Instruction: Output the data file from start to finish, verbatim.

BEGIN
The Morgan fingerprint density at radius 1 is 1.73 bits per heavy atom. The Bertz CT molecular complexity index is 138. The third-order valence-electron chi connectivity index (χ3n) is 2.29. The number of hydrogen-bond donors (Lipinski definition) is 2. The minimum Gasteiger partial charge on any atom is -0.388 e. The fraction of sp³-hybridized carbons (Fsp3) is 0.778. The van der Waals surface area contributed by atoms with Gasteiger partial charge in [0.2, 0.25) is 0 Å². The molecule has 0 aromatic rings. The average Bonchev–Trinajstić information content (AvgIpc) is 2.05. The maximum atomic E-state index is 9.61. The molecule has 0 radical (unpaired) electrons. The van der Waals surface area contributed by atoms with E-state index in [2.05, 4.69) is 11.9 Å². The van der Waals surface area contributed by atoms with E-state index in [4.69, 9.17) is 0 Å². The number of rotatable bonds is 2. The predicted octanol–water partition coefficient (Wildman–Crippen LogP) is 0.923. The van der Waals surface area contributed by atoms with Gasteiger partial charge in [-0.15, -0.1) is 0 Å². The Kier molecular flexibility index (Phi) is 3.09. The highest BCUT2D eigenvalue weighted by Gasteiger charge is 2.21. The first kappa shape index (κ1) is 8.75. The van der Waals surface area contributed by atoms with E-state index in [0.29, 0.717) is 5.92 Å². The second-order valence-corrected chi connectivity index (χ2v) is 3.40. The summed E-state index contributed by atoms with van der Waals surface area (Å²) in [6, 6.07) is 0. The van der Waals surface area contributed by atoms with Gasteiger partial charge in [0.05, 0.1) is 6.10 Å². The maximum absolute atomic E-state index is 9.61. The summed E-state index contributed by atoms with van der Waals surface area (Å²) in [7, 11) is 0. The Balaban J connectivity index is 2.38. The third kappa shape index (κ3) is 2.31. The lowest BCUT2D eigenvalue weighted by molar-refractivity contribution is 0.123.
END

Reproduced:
The Morgan fingerprint density at radius 1 is 1.73 bits per heavy atom. The Bertz CT molecular complexity index is 138. The third-order valence-electron chi connectivity index (χ3n) is 2.29. The number of hydrogen-bond donors (Lipinski definition) is 2. The minimum Gasteiger partial charge on any atom is -0.388 e. The fraction of sp³-hybridized carbons (Fsp3) is 0.778. The van der Waals surface area contributed by atoms with Gasteiger partial charge in [0.2, 0.25) is 0 Å². The molecule has 0 aromatic rings. The average Bonchev–Trinajstić information content (AvgIpc) is 2.05. The maximum atomic E-state index is 9.61. The molecule has 0 radical (unpaired) electrons. The van der Waals surface area contributed by atoms with E-state index in [2.05, 4.69) is 11.9 Å². The van der Waals surface area contributed by atoms with E-state index in [4.69, 9.17) is 0 Å². The number of rotatable bonds is 2. The predicted octanol–water partition coefficient (Wildman–Crippen LogP) is 0.923. The van der Waals surface area contributed by atoms with Gasteiger partial charge in [-0.15, -0.1) is 0 Å². The Kier molecular flexibility index (Phi) is 3.09. The highest BCUT2D eigenvalue weighted by Gasteiger charge is 2.21. The first kappa shape index (κ1) is 8.75. The van der Waals surface area contributed by atoms with E-state index in [0.29, 0.717) is 5.92 Å². The second-order valence-corrected chi connectivity index (χ2v) is 3.40. The summed E-state index contributed by atoms with van der Waals surface area (Å²) in [6, 6.07) is 0. The van der Waals surface area contributed by atoms with Gasteiger partial charge in [0.05, 0.1) is 6.10 Å². The maximum absolute atomic E-state index is 9.61. The summed E-state index contributed by atoms with van der Waals surface area (Å²) in [7, 11) is 0. The Balaban J connectivity index is 2.38. The third kappa shape index (κ3) is 2.31. The lowest BCUT2D eigenvalue weighted by molar-refractivity contribution is 0.123.